Electron detection

An ammeter for nanoelectronic measurement has been developed in Japan that is so sensitive it can detect a single electron flowing in either direction in real time.



Nippon Telegraph and Telephone Corporation (NTT) collaborated with the Tokyo Institute of Technology (TokyoTech), the Japan Science and Technology Agency (JST), and TohokuUniversity to demonstrate the device. The single-electron ammeter can be used to measure extremely small currents undetectable to previous meters and to analyse the motion of an individual electron. It has potential applications in nanoelectronics and developing quantum information technologies.



A conventional sensitive ammeter requires the flow of millions of electrons in order to detect current. NTT’s single-electron ammeter integrates two quantum dots and a point contact in a semiconductor device. A quantum dot is a conductive nanostructure that accommodates a small number of electrons, in this case set so the number of electrons can change by only one.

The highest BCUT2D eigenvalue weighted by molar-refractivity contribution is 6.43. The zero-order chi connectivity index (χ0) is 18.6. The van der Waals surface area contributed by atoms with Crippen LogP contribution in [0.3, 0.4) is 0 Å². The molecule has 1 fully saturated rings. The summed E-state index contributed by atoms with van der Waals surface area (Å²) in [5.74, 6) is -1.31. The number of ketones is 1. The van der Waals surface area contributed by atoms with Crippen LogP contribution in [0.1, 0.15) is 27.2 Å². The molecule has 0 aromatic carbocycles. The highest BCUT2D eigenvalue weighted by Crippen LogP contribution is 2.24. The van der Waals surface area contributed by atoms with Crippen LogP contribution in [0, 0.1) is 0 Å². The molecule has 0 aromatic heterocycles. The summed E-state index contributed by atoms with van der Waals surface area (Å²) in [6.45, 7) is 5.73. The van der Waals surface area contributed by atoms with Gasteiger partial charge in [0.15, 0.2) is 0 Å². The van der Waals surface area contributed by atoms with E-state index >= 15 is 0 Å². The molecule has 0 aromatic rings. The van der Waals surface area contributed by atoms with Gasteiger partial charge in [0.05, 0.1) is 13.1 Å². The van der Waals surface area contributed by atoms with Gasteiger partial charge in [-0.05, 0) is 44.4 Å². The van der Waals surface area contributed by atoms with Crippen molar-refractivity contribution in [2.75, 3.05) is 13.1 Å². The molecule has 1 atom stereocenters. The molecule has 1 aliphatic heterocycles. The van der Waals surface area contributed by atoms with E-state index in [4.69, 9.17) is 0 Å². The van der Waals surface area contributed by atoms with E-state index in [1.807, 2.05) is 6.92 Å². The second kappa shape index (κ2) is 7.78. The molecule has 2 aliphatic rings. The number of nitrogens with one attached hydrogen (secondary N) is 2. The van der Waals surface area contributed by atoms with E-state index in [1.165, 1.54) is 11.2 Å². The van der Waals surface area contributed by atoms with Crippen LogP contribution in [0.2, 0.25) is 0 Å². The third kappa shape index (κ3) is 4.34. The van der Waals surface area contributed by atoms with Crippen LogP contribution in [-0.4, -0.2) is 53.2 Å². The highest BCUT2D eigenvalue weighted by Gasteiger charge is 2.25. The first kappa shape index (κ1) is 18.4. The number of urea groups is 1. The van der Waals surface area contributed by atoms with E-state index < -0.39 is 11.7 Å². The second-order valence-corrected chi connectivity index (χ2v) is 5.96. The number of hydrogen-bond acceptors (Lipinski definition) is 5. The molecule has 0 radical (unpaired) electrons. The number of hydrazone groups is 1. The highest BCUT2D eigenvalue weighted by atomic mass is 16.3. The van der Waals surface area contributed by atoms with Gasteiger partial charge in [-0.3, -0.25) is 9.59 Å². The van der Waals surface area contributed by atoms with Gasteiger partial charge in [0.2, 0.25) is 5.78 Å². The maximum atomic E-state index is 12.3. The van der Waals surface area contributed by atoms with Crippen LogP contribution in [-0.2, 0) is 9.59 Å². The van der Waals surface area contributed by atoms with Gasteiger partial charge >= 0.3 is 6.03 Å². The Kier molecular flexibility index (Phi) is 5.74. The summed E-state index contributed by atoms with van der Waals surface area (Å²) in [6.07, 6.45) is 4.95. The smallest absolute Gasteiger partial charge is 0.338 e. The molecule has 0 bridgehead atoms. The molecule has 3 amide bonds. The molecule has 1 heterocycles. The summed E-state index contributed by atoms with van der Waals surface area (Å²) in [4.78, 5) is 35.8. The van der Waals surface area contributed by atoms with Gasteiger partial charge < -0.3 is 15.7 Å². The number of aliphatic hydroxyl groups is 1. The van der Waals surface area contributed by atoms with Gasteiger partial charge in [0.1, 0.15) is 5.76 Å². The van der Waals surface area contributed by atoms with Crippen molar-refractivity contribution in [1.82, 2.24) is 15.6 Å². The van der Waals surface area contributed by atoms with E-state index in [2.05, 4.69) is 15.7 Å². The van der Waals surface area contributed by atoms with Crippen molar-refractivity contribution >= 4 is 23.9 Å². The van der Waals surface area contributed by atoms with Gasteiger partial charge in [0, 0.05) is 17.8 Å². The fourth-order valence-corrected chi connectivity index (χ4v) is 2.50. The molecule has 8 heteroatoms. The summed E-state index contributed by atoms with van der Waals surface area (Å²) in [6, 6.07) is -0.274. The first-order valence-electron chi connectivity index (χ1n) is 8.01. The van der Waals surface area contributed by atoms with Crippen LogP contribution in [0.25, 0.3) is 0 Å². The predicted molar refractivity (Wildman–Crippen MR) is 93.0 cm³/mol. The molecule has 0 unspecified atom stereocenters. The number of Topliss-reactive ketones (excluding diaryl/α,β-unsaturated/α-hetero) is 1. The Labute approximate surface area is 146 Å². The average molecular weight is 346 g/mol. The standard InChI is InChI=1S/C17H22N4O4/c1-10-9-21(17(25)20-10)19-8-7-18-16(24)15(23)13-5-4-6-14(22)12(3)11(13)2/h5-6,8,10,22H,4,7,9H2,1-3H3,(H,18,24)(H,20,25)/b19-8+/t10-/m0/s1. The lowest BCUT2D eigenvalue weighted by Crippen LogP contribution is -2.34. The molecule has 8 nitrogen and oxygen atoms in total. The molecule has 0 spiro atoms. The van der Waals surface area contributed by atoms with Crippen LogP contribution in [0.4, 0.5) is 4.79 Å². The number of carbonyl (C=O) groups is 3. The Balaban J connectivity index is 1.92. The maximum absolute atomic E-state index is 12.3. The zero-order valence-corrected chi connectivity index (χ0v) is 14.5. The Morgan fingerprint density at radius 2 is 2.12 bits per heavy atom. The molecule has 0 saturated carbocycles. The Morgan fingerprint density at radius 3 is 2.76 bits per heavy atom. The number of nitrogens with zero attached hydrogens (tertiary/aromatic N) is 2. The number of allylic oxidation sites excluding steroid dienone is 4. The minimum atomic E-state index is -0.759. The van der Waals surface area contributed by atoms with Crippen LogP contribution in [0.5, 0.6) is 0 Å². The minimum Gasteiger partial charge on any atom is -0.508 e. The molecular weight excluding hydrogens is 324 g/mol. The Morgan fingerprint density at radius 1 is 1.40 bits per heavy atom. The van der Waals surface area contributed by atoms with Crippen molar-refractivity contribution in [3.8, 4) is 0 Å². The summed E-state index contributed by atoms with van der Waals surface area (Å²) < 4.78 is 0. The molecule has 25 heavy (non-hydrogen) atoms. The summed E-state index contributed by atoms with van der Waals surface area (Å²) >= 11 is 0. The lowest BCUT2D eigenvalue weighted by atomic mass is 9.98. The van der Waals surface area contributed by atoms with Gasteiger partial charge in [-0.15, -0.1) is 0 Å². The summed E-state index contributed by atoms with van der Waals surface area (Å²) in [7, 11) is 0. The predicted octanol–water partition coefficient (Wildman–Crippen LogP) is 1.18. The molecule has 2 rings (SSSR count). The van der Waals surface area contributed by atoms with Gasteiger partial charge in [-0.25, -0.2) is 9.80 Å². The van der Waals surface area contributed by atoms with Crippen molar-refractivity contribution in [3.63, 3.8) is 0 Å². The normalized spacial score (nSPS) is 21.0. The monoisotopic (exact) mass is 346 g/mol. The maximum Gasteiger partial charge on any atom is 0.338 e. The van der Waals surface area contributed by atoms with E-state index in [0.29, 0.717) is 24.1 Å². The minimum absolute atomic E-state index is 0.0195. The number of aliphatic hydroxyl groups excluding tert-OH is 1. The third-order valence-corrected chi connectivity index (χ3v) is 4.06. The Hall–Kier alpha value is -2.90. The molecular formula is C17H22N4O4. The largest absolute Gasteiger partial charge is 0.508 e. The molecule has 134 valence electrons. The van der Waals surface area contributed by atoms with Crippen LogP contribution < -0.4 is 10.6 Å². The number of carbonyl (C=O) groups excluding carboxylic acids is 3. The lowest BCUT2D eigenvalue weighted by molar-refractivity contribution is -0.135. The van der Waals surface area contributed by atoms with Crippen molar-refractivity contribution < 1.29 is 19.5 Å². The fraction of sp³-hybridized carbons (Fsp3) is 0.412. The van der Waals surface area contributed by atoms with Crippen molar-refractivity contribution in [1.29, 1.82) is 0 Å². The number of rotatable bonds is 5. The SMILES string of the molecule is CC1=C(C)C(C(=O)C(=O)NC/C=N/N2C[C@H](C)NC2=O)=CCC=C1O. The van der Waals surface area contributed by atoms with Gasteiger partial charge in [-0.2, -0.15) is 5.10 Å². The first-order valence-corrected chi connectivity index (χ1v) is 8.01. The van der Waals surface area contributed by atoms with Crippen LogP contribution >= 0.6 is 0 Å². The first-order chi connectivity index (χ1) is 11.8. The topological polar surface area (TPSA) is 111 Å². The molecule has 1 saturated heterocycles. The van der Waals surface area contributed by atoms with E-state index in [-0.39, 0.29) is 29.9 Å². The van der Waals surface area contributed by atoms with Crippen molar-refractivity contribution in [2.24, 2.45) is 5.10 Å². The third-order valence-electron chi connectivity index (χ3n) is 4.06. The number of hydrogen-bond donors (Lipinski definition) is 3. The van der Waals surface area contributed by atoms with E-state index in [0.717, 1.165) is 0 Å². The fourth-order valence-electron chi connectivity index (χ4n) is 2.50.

An electron entering or escaping from one of the quantum dots influences the current flowing through the point contact, allowing the change in the electron occupation in a quantum dot to be monitored. Two quantum dots are required in order to identify the direction in which the electron is moving.



The researchers made the single-electron ammeter using semiconductor nanofabrication techniques. Each quantum dot has a diameter of about 100 nanometres and is placed about 200 nanometres from the point contact, a tiny contact through which electrical current flows between two electrodes.



When an electron travels through the two quantum dots, the current through the point contact shows three different values depending on the location of the electron. Jumping between these values can be understood as, for example, an electron entering the left dot, moving to the right dot, and exiting via the right lead. In this way, a single-electron flow can be detected precisely and average current can be obtained by counting the net electron flow.



The single-electron counter could have an important role in nanoelectronics, examining electron transport through nanostructures, single molecules, and biological cells, all of which require measurement of extremely small currents.